The Appearance of Worship

Nadab and Abihu (Lev 10:1-7) the priestly sons of Aaron, offered what was translated as unholy, strange, or unauthorized fire before God. Rather than following the Lord’s instructions, they chose and acted of their own will. This is curiously similar to the story of Cain and Abel (Gen 4:1-12). In this present age, we worship not necessarily according to a prescribed set of rules that dictate the form and appearance of our worship; rather, we worship as Jesus instructively foretold, in Spirit and in Truth (John 4:23-24). Perhaps that is precisely what we must recognize – that to worship according to any prescribed form or appearance, or even according to no prescription at all is of little consequence. If we are not worshiping in Spirit and in Truth, we are offering unholy, strange, and unauthorized fire before the Lord our God. Ananias and Sapphira serve as a tragic example (Acts 5:1-11). For when they worshiped according to appearance, yet worshiped deceitfully, God struck them dead. Carefully note that Peter states that they lied to the Holy Spirit. God help me to cast off everything that only appears to be worship … that is not entirely and perfectly in and of the Spirit and Truth.

Coming Out

On this Father’s Day, 2013 … the day when men of God should be honored for their humility before and obedience to their Lord Jesus … yet the sad day when our land beholds a blight upon it as cities all across the nation pridefully celebrate sexual lust and perversion of that which God created to be good and holy … I was moved by the Spirit to place this in proper context for myself and any who may listen.  Although I’ve never been tempted to homosexual sin, I know others who have and heterosexual sin has certainly not escaped me.  Please, read on …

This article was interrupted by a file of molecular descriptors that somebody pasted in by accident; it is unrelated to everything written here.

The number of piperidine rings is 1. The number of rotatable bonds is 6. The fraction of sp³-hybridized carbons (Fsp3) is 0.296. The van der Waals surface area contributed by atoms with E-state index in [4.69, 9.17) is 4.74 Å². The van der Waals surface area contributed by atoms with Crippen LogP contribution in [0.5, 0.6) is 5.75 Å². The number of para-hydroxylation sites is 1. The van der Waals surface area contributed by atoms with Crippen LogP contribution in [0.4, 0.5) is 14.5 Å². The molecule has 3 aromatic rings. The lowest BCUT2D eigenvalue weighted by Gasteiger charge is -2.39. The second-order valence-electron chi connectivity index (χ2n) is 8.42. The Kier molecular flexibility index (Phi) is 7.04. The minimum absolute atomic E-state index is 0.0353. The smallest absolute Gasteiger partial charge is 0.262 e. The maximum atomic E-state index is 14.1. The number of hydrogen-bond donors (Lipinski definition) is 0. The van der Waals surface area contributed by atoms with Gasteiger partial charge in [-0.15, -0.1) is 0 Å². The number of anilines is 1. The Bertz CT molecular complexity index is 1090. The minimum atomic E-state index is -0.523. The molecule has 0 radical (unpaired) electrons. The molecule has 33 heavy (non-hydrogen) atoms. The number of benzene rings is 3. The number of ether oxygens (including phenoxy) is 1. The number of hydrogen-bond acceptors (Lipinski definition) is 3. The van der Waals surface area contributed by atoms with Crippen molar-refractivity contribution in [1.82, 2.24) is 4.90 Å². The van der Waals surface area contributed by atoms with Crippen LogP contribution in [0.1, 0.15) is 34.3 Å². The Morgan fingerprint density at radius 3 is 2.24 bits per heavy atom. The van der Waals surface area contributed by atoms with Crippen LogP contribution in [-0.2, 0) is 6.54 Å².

Today … is not the first day for me.  I came out a long time ago.  On that day I acknowledged, admitted, and fully accepted the way I was born.  There was nothing I could do to change myself.  My nature was what it was and no one else was going to change me either.  Homosexual lust was not in me; but heterosexual lust and pride and greed were all so natural.  That must have been how I was intended to be.  It’s not like I was faking those desires.  When I acted out, sometimes I felt guilty.  But that was everyone else’s problem, not mine.  They just had to get used to the fact that I was right.  They’d get over it.  Maybe they just hadn’t found the guts to come out themselves.  They just needed to take some pride in themselves. After all, the more I acted out in my true self, the less guilt I felt.  My conscience didn’t feel so bad after a while … it seemed to get a bit dull to these things … most of the time.